impluvium

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English[edit]

Etymology[edit]

Latin impluvium, from impluit (rains upon)

Noun[edit]

impluvium (plural impluviums or impluvia)

  1. (architecture) A low basin in the center of a household atrium, into which rainwater flowed down from the roof through the compluvium.

References[edit]

Soprintendenza archeologica di Pompei [1]


Latin[edit]

Etymology[edit]

From impluit (it rains upon), from in + pluit (it rains).

Pronunciation[edit]

Noun[edit]

impluvium n (genitive impluviī); second declension

  1. a rectangular courtyard basin or pool into which rain water is collected by the compluvium above.

Inflection[edit]

Second declension.

Case Singular Plural
nominative impluvium impluvia
genitive impluviī impluviōrum
dative impluviō impluviīs
accusative impluvium impluvia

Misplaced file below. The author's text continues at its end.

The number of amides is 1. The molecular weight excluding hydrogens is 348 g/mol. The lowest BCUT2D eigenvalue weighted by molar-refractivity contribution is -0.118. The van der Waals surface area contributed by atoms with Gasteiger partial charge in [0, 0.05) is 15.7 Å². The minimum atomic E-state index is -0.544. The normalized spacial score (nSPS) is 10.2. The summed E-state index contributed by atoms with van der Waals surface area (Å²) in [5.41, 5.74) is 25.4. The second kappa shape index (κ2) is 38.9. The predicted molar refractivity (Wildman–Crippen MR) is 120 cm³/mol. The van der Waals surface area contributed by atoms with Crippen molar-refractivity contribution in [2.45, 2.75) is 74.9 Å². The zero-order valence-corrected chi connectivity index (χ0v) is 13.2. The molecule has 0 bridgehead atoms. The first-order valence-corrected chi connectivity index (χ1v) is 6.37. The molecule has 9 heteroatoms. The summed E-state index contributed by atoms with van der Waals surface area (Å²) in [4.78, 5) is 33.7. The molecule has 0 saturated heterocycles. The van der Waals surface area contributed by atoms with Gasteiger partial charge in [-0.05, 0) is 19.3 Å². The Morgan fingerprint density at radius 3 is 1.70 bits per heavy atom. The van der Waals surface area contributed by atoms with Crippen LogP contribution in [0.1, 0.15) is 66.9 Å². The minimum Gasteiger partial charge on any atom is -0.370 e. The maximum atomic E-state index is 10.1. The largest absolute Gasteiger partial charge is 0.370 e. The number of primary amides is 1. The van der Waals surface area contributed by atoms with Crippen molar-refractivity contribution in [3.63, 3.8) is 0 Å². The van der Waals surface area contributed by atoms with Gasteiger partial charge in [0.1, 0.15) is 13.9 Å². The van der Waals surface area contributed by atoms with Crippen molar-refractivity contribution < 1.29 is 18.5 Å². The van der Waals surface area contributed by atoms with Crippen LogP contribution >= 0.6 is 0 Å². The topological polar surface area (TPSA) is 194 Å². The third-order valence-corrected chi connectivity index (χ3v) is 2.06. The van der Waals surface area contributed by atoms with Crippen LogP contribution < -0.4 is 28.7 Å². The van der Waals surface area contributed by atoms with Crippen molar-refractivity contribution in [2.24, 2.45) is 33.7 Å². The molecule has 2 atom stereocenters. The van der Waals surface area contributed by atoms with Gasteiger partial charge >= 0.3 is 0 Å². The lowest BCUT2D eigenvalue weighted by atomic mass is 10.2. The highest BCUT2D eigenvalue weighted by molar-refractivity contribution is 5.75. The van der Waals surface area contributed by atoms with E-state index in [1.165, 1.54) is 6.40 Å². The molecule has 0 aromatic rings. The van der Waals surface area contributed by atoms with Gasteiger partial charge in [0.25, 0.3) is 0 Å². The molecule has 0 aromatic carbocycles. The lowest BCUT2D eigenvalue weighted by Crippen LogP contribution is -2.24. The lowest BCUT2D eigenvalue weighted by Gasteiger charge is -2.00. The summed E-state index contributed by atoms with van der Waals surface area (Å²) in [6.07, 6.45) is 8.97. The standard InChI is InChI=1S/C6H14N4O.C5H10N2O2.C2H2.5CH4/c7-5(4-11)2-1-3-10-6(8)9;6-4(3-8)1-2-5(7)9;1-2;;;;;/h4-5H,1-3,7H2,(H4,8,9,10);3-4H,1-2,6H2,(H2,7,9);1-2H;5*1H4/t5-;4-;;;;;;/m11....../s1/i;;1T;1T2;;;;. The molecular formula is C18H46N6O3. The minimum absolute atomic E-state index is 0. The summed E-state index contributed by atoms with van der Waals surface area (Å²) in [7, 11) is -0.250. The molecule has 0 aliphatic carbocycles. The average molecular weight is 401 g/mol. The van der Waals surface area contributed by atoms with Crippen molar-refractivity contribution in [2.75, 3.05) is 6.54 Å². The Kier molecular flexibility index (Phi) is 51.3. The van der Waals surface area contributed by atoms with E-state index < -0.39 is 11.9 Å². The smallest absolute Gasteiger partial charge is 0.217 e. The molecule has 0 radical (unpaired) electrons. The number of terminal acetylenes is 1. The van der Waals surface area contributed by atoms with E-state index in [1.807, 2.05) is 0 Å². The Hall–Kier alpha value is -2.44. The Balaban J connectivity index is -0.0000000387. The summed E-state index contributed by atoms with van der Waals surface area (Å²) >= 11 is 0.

ablative impluviō impluviīs
vocative impluvium impluvia

Derived terms[edit]

Related terms[edit]

Descendants[edit]

References[edit]

  • impluvium in Charlton T. Lewis and Charles Short (1879) A Latin Dictionary, Oxford: Clarendon Press
  • impluvium in Charlton T. Lewis (1891) An Elementary Latin Dictionary, New York: Harper & Brothers
  • du Cange, Charles (1883), “impluvium”, in G. A. Louis Henschel, Pierre Carpentier, Léopold Favre, editors, Glossarium Mediæ et Infimæ Latinitatis (in Latin), Niort: L. Favre
  • impluvium” in Félix Gaffiot’s Dictionnaire Illustré Latin-Français, Hachette (1934)
  • impluvium in Harry Thurston Peck, editor (1898) Harper's Dictionary of Classical Antiquities, New York: Harper & Brothers
  • impluvium in William Smith et al., editor (1890) A Dictionary of Greek and Roman Antiquities, London: William Wayte. G. E. Marindin